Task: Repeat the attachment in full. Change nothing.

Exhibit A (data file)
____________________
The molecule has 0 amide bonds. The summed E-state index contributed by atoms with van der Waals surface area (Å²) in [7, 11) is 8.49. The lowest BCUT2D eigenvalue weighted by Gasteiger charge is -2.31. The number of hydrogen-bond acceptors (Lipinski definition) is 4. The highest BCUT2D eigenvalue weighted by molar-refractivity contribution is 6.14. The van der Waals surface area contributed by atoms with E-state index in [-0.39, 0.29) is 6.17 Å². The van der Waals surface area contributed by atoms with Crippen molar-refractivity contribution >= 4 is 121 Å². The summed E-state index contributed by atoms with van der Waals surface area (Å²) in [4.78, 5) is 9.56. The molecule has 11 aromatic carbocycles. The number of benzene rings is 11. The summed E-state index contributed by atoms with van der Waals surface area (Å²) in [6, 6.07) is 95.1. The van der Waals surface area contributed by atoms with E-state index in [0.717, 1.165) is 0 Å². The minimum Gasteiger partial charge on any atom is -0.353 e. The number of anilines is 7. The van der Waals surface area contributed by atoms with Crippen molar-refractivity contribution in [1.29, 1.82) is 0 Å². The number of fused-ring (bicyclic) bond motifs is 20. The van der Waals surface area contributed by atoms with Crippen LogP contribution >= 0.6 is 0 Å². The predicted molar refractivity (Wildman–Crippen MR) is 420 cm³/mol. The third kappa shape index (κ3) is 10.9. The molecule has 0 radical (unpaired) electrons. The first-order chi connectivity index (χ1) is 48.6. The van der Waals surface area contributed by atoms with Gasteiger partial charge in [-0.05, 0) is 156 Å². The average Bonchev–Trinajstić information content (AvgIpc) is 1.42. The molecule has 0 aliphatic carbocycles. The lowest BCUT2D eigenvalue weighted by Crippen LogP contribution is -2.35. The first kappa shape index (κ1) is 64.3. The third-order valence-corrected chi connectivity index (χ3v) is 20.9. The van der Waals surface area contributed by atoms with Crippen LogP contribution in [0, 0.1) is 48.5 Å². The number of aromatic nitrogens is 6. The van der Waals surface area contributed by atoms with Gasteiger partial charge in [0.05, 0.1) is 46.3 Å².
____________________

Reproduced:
The molecule has 0 amide bonds. The summed E-state index contributed by atoms with van der Waals surface area (Å²) in [7, 11) is 8.49. The lowest BCUT2D eigenvalue weighted by Gasteiger charge is -2.31. The number of hydrogen-bond acceptors (Lipinski definition) is 4. The highest BCUT2D eigenvalue weighted by molar-refractivity contribution is 6.14. The van der Waals surface area contributed by atoms with E-state index in [-0.39, 0.29) is 6.17 Å². The van der Waals surface area contributed by atoms with Crippen molar-refractivity contribution >= 4 is 121 Å². The summed E-state index contributed by atoms with van der Waals surface area (Å²) in [4.78, 5) is 9.56. The molecule has 11 aromatic carbocycles. The number of benzene rings is 11. The summed E-state index contributed by atoms with van der Waals surface area (Å²) in [6, 6.07) is 95.1. The van der Waals surface area contributed by atoms with E-state index in [0.717, 1.165) is 0 Å². The minimum Gasteiger partial charge on any atom is -0.353 e. The number of anilines is 7. The van der Waals surface area contributed by atoms with Crippen molar-refractivity contribution in [1.29, 1.82) is 0 Å². The number of fused-ring (bicyclic) bond motifs is 20. The van der Waals surface area contributed by atoms with Crippen LogP contribution >= 0.6 is 0 Å². The predicted molar refractivity (Wildman–Crippen MR) is 420 cm³/mol. The third kappa shape index (κ3) is 10.9. The molecule has 0 radical (unpaired) electrons. The first-order chi connectivity index (χ1) is 48.6. The van der Waals surface area contributed by atoms with Gasteiger partial charge in [-0.05, 0) is 156 Å². The average Bonchev–Trinajstić information content (AvgIpc) is 1.42. The molecule has 0 aliphatic carbocycles. The lowest BCUT2D eigenvalue weighted by Crippen LogP contribution is -2.35. The first kappa shape index (κ1) is 64.3. The third-order valence-corrected chi connectivity index (χ3v) is 20.9. The van der Waals surface area contributed by atoms with Crippen LogP contribution in [0, 0.1) is 48.5 Å². The number of aromatic nitrogens is 6. The van der Waals surface area contributed by atoms with Gasteiger partial charge in [0.05, 0.1) is 46.3 Å².